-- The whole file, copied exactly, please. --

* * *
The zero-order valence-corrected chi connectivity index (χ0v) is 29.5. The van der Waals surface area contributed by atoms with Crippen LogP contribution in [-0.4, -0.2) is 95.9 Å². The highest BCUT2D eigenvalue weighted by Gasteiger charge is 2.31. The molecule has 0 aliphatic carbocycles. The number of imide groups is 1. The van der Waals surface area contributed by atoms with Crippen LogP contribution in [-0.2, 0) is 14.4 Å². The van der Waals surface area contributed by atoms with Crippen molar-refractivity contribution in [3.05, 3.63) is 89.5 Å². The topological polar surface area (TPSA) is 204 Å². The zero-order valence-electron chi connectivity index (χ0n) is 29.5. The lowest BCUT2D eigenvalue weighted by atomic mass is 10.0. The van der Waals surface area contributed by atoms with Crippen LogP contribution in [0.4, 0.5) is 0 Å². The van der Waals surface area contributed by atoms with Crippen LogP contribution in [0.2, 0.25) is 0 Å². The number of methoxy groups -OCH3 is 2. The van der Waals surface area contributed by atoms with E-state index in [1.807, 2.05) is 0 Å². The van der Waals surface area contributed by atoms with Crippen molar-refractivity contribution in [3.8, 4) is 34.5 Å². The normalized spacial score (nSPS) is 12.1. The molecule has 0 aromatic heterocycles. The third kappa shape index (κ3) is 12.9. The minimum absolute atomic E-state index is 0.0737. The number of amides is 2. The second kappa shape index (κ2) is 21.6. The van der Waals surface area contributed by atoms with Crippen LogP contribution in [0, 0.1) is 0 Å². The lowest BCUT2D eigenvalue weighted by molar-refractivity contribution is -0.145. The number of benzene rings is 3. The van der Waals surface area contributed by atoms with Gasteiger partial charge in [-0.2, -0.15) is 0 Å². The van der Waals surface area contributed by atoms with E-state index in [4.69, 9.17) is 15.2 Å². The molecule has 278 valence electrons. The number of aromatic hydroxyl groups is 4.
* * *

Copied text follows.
The zero-order valence-corrected chi connectivity index (χ0v) is 29.5. The van der Waals surface area contributed by atoms with Crippen LogP contribution in [-0.4, -0.2) is 95.9 Å². The highest BCUT2D eigenvalue weighted by Gasteiger charge is 2.31. The molecule has 0 aliphatic carbocycles. The number of imide groups is 1. The van der Waals surface area contributed by atoms with Crippen LogP contribution in [-0.2, 0) is 14.4 Å². The van der Waals surface area contributed by atoms with Crippen molar-refractivity contribution in [3.05, 3.63) is 89.5 Å². The topological polar surface area (TPSA) is 204 Å². The zero-order valence-electron chi connectivity index (χ0n) is 29.5. The lowest BCUT2D eigenvalue weighted by atomic mass is 10.0. The van der Waals surface area contributed by atoms with Crippen LogP contribution in [0.4, 0.5) is 0 Å². The van der Waals surface area contributed by atoms with Crippen LogP contribution in [0.2, 0.25) is 0 Å². The number of methoxy groups -OCH3 is 2. The van der Waals surface area contributed by atoms with E-state index in [1.807, 2.05) is 0 Å². The van der Waals surface area contributed by atoms with Crippen molar-refractivity contribution in [3.8, 4) is 34.5 Å². The normalized spacial score (nSPS) is 12.1. The molecule has 0 aromatic heterocycles. The third kappa shape index (κ3) is 12.9. The minimum absolute atomic E-state index is 0.0737. The number of amides is 2. The second kappa shape index (κ2) is 21.6. The van der Waals surface area contributed by atoms with Crippen LogP contribution in [0, 0.1) is 0 Å². The lowest BCUT2D eigenvalue weighted by molar-refractivity contribution is -0.145. The number of benzene rings is 3. The van der Waals surface area contributed by atoms with Gasteiger partial charge in [-0.2, -0.15) is 0 Å². The van der Waals surface area contributed by atoms with E-state index in [4.69, 9.17) is 15.2 Å². The molecule has 278 valence electrons. The number of aromatic hydroxyl groups is 4.